It is a little shop for the soul, inconspicuous among the glitzy shops selling luxury goods and the latest threads in neighbouring shopping malls.
Can-Care, on the sixth storey of Orchard Shopping Centre, caters to female breast cancer patients.
The shop sells everything, such as wigs and headwear for chemotherapy patients and silicone prosthetic breast forms for those who have had a mastectomy.
The store's managing director, Ms Serena Wee, 47, tells The New Paper on Sunday: "The treatment causes patients to lose parts of themselves that make them who they are, the parts that make them feel beautiful.
"So much of it gets taken away from them, and we want to help them realise that life should not be any different."
The shop also sell bras, dresses, and swimwear specially designed for breast cancer patients.
Can-Care, which has been around for nearly 20 years, is open six days a week. Ms Wee says the store receives about 15 customers daily.
She says: "But when there is a sale, things get really busy. There was one Saturday where we served 46 people. Everyone loves a sale."
Customers get a personalised fitting before buying a breast form. It cost between $198 and $308, and Can-Care carries more than six brands of breast forms, each with their own set of sizes.
Ms Wee says: "Everyone's shape is different and customers will want to find the right fit for their body."
The Can-Care team is made up of 16 people, and most of them come from a nursing and healthcare background. The staff see themselves as care consultants whom patients can turn to for support.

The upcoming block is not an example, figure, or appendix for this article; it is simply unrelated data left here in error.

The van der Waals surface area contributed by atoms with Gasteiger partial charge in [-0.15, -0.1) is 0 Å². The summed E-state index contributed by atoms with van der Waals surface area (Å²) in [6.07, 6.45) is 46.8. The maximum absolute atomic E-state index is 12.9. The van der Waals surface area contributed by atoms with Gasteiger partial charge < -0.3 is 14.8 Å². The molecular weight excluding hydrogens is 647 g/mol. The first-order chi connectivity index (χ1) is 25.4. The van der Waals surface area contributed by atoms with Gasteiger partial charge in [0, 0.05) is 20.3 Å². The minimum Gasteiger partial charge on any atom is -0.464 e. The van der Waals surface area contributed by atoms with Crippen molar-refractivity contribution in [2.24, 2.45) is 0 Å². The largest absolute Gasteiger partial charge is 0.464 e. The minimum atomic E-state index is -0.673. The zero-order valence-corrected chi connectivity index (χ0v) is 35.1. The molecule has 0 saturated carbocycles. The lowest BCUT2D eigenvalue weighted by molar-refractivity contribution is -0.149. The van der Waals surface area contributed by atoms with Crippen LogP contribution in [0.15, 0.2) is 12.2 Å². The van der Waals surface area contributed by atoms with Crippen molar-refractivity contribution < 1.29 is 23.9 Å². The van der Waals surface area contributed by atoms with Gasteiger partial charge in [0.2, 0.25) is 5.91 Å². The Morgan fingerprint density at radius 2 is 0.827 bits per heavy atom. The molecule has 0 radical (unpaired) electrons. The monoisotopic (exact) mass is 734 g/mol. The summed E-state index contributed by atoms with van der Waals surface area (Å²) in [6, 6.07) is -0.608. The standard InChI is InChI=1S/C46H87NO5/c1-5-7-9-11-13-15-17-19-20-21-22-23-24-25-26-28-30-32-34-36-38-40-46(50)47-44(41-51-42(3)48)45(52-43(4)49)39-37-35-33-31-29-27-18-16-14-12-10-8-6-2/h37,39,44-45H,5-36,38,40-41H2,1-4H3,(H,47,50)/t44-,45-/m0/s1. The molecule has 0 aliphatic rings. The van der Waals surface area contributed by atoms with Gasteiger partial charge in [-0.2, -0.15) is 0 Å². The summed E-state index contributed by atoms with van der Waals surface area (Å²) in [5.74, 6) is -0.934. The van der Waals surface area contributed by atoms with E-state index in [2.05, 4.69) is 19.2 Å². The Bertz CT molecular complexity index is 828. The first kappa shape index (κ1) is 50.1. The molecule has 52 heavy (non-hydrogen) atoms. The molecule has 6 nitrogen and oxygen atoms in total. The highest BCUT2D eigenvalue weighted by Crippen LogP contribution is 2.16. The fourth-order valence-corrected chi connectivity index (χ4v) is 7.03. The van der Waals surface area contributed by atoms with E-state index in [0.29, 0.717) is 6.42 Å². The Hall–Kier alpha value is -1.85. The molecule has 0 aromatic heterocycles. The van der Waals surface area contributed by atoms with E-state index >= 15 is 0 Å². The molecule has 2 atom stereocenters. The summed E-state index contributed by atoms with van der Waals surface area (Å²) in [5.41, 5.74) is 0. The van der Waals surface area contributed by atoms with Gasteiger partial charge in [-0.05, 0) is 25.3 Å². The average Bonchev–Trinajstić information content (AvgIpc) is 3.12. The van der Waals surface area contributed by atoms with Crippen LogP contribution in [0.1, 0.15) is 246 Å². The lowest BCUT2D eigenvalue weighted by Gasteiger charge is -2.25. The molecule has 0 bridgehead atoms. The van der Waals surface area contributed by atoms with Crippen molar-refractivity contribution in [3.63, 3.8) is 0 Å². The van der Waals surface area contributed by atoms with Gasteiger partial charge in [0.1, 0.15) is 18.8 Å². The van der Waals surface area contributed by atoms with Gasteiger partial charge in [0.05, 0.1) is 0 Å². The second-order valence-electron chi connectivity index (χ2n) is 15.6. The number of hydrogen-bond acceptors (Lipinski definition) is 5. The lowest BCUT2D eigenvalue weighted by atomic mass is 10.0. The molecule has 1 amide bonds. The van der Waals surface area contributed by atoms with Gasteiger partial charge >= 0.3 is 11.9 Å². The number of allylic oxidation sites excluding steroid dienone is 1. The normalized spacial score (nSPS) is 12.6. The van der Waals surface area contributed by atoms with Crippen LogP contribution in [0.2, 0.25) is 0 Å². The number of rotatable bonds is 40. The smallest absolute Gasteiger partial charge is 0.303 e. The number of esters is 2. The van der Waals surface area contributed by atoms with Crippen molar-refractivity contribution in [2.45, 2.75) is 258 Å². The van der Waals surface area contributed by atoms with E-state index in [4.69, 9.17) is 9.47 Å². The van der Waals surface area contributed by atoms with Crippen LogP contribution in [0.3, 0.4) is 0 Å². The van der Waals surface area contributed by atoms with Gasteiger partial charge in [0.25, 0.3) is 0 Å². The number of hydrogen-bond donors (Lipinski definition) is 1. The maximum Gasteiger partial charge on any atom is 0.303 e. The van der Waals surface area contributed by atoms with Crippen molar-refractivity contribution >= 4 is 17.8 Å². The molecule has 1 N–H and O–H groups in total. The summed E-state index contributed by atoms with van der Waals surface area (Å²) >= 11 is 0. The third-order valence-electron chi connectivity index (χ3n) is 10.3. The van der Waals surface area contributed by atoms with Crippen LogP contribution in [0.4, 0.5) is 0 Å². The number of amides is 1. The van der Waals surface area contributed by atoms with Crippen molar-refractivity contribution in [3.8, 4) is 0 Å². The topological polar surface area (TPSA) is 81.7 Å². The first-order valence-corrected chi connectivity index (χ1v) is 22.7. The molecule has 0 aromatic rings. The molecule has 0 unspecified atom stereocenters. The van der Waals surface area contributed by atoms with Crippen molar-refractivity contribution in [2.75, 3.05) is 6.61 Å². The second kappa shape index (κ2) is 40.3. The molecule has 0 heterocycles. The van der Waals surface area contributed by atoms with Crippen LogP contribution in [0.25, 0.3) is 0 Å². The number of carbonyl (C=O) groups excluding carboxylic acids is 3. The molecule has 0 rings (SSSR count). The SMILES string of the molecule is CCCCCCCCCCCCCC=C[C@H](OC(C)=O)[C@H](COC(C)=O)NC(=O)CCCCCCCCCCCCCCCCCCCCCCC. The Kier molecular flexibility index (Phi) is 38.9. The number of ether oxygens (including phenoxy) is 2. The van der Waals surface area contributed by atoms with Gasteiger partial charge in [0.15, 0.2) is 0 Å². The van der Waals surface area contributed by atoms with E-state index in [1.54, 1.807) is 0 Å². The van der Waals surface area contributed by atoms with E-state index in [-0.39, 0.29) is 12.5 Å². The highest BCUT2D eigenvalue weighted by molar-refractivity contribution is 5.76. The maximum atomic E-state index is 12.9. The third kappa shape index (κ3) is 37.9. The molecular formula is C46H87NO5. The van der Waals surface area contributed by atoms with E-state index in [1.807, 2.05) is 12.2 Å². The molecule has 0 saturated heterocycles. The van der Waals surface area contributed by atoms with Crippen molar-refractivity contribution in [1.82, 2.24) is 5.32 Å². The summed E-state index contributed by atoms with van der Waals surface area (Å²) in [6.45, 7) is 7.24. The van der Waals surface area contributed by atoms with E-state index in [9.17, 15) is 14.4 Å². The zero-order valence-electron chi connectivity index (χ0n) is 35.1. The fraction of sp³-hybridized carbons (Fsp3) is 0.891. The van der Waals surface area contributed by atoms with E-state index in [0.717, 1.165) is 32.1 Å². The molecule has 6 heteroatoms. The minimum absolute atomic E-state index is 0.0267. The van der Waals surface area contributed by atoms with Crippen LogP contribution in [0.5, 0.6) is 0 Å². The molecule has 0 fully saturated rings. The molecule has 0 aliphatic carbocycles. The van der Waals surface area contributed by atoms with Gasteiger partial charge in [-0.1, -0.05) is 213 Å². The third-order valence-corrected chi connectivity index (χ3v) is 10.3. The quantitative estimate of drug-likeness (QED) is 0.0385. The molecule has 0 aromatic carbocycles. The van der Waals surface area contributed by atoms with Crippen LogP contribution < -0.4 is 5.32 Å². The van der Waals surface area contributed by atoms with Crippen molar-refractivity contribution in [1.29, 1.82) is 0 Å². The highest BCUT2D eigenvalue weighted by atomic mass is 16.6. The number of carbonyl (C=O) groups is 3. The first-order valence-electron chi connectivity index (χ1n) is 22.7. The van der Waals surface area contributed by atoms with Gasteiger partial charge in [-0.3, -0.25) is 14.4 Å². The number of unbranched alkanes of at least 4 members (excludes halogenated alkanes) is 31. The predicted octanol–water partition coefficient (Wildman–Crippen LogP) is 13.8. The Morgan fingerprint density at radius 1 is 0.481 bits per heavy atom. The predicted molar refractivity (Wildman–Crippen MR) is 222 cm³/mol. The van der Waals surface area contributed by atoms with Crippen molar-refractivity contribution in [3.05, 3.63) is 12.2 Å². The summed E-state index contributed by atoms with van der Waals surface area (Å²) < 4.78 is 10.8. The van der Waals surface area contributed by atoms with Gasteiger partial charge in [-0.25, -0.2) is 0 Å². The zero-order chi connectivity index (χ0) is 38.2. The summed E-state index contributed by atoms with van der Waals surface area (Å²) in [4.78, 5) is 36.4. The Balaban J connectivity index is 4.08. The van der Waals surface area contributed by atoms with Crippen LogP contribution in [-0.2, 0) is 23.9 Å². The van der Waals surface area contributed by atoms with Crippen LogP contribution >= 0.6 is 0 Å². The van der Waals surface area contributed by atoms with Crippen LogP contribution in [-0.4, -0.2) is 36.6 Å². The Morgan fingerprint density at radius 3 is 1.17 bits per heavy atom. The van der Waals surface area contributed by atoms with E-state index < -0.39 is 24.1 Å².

Says patient care manager Doreen Tan, 38: "We are more than just a store that sells these things. We listen to what their concerns are, help to reassure them, and clarify any worries they might have before, during and after their treatment."
Miss Tan runs Can-Care's awareness programme, Look Good Feel Better, which is conducted at eight hospitals here.
Women are taught make-up techniques to conceal hair loss and other changes, such as dry skin and rashes, that are caused by cancer treatment.
Miss Tan says: "The damage done to a woman's self-esteem is great. Many of these women only remove their wigs during these sessions."
Blinking back tears, she adds: "It is hard to see their hurt sometimes."
Ms Wee co-founded Can-Care in 1997. At that time, an aunt had just had a mastectomy and Ms Wee was searching for a breast form for her.
She says: "I remember going to Tanglin Shopping Centre and asking a man over a counter if we could inquire about such products... It was as if it was a simple transaction. He leaned over the counter and just asked us, 'What size?'"
This spurred her on to start Can-Care to help patients like her aunt, who want a comfortable environment to shop in.
Can-Care, which started as a three-person outfit, is now a multinational company.
There are 10 shops across various South-east Asian countries, including Thailand, the Philippines and Indonesia.
But expanding so rapidly has not been easy.
Ms Wee says she has contemplated throwing in the towel because of the stress and the nature of the disease. But the patients keep her going.
"I do it for them. Everyone here does it for them. These people's stories, they stick. And I think, if not us, then who?
"No one chooses to have cancer and they should not have to live their lives any differently," she says.
This article was first published on October 9, 2016.
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